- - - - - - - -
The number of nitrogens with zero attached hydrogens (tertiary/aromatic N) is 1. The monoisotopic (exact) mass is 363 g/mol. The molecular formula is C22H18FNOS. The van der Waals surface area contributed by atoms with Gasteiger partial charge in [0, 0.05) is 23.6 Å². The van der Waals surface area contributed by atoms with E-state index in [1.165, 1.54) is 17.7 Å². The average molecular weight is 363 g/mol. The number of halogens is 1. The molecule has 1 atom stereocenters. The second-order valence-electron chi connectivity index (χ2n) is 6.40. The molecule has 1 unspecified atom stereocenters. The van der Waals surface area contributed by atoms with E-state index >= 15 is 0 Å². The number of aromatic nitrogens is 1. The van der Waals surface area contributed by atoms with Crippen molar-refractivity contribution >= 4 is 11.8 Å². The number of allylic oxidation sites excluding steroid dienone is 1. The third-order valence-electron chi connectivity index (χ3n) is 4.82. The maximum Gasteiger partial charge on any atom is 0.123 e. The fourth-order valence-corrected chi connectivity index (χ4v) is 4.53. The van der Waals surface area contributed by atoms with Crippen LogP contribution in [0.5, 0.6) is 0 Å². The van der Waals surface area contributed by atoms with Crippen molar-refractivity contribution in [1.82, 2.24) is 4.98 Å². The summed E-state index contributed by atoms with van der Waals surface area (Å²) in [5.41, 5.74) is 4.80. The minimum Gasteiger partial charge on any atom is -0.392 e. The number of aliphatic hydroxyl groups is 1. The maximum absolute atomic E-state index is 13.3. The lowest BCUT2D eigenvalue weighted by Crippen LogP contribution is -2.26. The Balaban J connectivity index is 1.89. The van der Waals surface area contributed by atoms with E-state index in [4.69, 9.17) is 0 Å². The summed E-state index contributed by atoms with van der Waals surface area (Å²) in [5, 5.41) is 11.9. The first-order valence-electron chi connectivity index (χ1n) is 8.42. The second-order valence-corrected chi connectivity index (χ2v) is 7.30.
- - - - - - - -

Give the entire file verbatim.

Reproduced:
The number of nitrogens with zero attached hydrogens (tertiary/aromatic N) is 1. The monoisotopic (exact) mass is 363 g/mol. The molecular formula is C22H18FNOS. The van der Waals surface area contributed by atoms with Gasteiger partial charge in [0, 0.05) is 23.6 Å². The van der Waals surface area contributed by atoms with E-state index in [1.165, 1.54) is 17.7 Å². The average molecular weight is 363 g/mol. The number of halogens is 1. The molecule has 1 atom stereocenters. The second-order valence-electron chi connectivity index (χ2n) is 6.40. The molecule has 1 unspecified atom stereocenters. The van der Waals surface area contributed by atoms with E-state index >= 15 is 0 Å². The number of aromatic nitrogens is 1. The van der Waals surface area contributed by atoms with Crippen molar-refractivity contribution >= 4 is 11.8 Å². The number of allylic oxidation sites excluding steroid dienone is 1. The third-order valence-electron chi connectivity index (χ3n) is 4.82. The maximum Gasteiger partial charge on any atom is 0.123 e. The fourth-order valence-corrected chi connectivity index (χ4v) is 4.53. The van der Waals surface area contributed by atoms with Crippen LogP contribution in [0.5, 0.6) is 0 Å². The van der Waals surface area contributed by atoms with Crippen molar-refractivity contribution in [1.82, 2.24) is 4.98 Å². The summed E-state index contributed by atoms with van der Waals surface area (Å²) in [5.41, 5.74) is 4.80. The minimum Gasteiger partial charge on any atom is -0.392 e. The number of aliphatic hydroxyl groups is 1. The maximum absolute atomic E-state index is 13.3. The lowest BCUT2D eigenvalue weighted by Crippen LogP contribution is -2.26. The Balaban J connectivity index is 1.89. The van der Waals surface area contributed by atoms with E-state index in [4.69, 9.17) is 0 Å². The summed E-state index contributed by atoms with van der Waals surface area (Å²) in [5, 5.41) is 11.9. The first-order valence-electron chi connectivity index (χ1n) is 8.42. The second-order valence-corrected chi connectivity index (χ2v) is 7.30.